The Gibbs Chronicles
For the most part, every time I am asked where I am interning this summer, the overwhelming reaction to my answer is a perplexed look coupled with the exclamation “NCIS is real!?” or something of the sort. No, there is no Gibbs or Abby, and the vast majority of cases we handle involve more alcohol-induced stupidity than international terrorism. NCIS (the Naval Criminal Investigative Service, for those unfamiliar with the popular CBS television series), however, is a federal law enforcement agency, and my division, stationed at the Norfolk Naval Base, was created in order to better respond to the high number of sexual assaults experienced by women (and occasionally men) in the U.S. Navy. NCIS’s sexual assaults task force in Norfolk is one of only three such task forces in the U.S. Navy. Its purpose is, in essence, to reduce the time it takes to respond to and investigate sexual assault accusations. Before the task force’s creation, the average response time to a sexual assault claim was 300 days from the time of reporting, and that is just on the investigative end. It was only after that time a case was turned over to JAG for a decision on whether to proceed with a prosecution. At this point, the task force in Norfolk has reduced its response time from 300 to about 80 days, which, all things considered, is great. Nonetheless, throughout these past few months my eyes have been opened to a whole new side of the law, a side where things are not as they seem from the courtroom.
For confidentiality purposes, I cannot go into detail regarding the cases I am currently working on. I will tell you, however, that the reason I selected this internship as opposed to something more traditional was because I wanted to see what it was like for victims of such heinous crimes before the months and years pass between the time of an assault and the point at which a case reaches a lawyer’s hand. What I did not expect to learn, was that it is not the cases that eventually reach the prosecutor’s office that we have to worry about; it is the dozens of cases per each actually prosecuted that don’t. One would be amazed at the number of cases, rape and even homicide included, that the military has declined to prosecute. Sometimes this is because evidence is lacking, a “he said, she said,” even when a woman has experienced great sexual trauma, is simply not enough to see her get justice. What is even worse, however, is when so much time has passed and a victim has been so traumatized that JAG reports they have declined prosecution (which more victims do than do not).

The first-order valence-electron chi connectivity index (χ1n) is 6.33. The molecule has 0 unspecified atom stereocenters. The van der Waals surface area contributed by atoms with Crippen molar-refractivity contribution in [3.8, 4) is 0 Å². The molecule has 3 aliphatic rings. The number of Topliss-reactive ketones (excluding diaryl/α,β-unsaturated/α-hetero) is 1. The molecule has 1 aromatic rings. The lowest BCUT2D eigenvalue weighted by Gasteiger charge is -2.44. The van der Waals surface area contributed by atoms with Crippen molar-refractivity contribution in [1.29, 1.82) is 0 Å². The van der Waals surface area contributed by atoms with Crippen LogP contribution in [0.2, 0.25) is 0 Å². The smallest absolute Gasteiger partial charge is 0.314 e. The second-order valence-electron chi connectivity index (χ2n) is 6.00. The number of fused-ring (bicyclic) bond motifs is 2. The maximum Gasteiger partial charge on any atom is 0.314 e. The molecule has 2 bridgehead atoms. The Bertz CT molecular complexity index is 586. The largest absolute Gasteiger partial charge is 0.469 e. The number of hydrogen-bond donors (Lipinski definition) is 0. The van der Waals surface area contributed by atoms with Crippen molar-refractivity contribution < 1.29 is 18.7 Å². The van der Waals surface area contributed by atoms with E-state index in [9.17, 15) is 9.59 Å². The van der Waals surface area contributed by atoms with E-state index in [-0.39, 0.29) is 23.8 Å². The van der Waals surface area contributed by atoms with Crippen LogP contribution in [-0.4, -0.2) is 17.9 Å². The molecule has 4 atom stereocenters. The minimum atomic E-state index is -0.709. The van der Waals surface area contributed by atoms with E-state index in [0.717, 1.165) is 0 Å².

I suppose the difficult part for me has been to realize that you can’t really point the finger at law enforcement, prosecutors, or even politicians when these kinds of cases fall through the cracks. Even if you have no doubt a rape occurred, if every lead is exhausted and no additional evidence surfaces, what more is there to do from an earthly perspective? If a victim does not want to be re-traumatized by a trial or overly vigorous cross-examination, can you blame prosecutors for showing discretion in not subpoenaing her and forcing a trial? As much as I would like to, I simply cannot. What this experience has taught me is that we are blessed as lawyers and law students that we get to work on cases where there is at least a hope some justice will be done. The reality, however, is that most victims’ cases will not get that far. Most incidents are never reported, don’t make it past the investigatory phase, or simply die out in pre-trial proceedings. Never have I been more aware of that fact that earthly justice is indeed imperfect.
I am proud to be helping NCIS accomplish its mission this summer, and cannot say enough about the dedication and sacrifice special agents devote to the causes of truth and justice. There will always, however, be those victims that slip through the cracks, and as Christians we can never forget to continually pray that the Lord will bring true peace and justice to those victims who will never see it by our hands.
Nicole Tutrani, 3L